Sleep walkers tend to get a glazed expression, their eyes are open but they are not aware of what they are doing, and they are kind of unconsciously stumbling around.
Contrary to popular belief it is not dangerous to wake somebody from walking in their sleep, however they will generally be very confused and disoriented on waking.
According to sleep experts only about 10% of the adult population experience walking in their sleep to any degree.
Children experience it more often with up to 17% of children, mostly boys, having experienced it at some point.
It can run in families and alcohol, drugs or stress can influence it.
People who experience this disorder almost never recall the events of the night and can quite often go back to sleep in locations other than their beds.
Experts have claimed that there appears to be no serious threat from walking in your sleep, but depending on the activities undertaken, injury can be a concern.
Believe it or not but this disorder has been used as a defense in quite a few murder cases throughout history.
The good news is…most sleep walkers do not kill people. Generally they will follow the same set routine whereby they dress or undress themselves, perhaps they rearrange items or they saunter around their living area.
The first recorded murder case and acquittal on the grounds of somnambulism was in 1846 when Albert Terrell murdered a prostitute and burned down a brothel. He was acquitted on the grounds that he didn’t know what he was doing due to being asleep when he committed the crimes.
In more recent years there have been several cases:
1987 Kenneth Parks drove to his mother-in-laws house 14 miles away and stabbed her to death, injured his father-in–law and then drove to the local police station and gave himself in, all while he was still asleep. He was acquitted on the grounds that he was not in control of his actions, as he was asleep.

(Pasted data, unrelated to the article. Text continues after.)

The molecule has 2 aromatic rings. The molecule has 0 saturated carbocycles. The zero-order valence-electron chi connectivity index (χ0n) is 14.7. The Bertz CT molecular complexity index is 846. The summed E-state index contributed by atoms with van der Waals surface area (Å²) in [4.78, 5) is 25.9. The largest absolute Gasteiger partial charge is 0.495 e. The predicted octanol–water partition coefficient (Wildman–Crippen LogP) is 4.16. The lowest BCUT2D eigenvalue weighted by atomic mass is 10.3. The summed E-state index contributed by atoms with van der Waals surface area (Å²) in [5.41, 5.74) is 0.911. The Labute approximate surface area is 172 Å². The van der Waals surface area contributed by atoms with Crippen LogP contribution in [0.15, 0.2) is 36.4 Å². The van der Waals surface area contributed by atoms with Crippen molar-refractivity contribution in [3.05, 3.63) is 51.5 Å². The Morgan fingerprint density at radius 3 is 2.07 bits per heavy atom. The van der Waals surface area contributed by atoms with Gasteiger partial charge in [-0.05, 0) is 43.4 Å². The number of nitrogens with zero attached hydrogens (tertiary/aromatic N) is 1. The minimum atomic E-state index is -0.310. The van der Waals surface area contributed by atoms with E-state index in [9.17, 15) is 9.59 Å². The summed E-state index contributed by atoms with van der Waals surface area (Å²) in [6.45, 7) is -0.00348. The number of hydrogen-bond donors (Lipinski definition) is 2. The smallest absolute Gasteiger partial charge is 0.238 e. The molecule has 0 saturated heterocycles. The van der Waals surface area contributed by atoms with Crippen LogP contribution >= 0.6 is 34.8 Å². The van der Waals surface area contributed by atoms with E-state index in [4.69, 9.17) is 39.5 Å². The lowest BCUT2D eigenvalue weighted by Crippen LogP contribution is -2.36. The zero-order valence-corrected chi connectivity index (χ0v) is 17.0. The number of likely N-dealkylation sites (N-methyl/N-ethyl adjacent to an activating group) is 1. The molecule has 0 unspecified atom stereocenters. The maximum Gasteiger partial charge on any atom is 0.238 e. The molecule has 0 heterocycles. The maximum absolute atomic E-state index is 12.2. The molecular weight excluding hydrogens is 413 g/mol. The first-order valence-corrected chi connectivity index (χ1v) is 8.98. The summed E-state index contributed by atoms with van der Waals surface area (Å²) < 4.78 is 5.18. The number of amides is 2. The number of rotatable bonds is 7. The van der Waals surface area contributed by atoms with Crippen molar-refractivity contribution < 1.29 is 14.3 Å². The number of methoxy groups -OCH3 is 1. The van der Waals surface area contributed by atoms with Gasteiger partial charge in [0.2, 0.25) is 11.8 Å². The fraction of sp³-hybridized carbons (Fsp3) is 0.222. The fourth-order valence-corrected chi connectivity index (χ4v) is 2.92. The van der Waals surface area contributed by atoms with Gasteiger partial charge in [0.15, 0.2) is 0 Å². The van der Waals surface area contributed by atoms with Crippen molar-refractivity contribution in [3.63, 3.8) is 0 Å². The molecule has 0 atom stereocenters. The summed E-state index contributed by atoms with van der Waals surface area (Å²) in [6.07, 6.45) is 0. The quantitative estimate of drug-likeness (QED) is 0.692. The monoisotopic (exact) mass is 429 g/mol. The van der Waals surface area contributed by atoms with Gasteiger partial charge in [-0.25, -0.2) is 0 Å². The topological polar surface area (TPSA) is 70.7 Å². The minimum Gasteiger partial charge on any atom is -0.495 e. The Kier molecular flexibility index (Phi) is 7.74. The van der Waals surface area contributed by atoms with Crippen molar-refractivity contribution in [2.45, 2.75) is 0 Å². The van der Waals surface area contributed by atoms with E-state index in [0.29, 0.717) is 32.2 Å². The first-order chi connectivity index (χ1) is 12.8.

2004 Stephen Reitz was accused of beating his lover Eva Weinfurtner to death while on vacation. Apparently, while in the middle of a dream about him fighting off an intruder, he beat her to death, and on discovering the body he gave himself in to the police. He had no recollection of the event.
In Stephen’s case he had a long history of the disorder and night terrors. When he was a child his parents installed alarms to alert them when he was walking about or had left the house.
Sleep eating can often times accompany sleep walking. Usually a person will begin with walking in their sleep but end up in some form of binge eating episode, only to wake up the next day without any recollection of the event bar the empty fridge and cupboards. Scientists believe that stress, depression, or low levels of melatonin in the brain cause this form of disorder.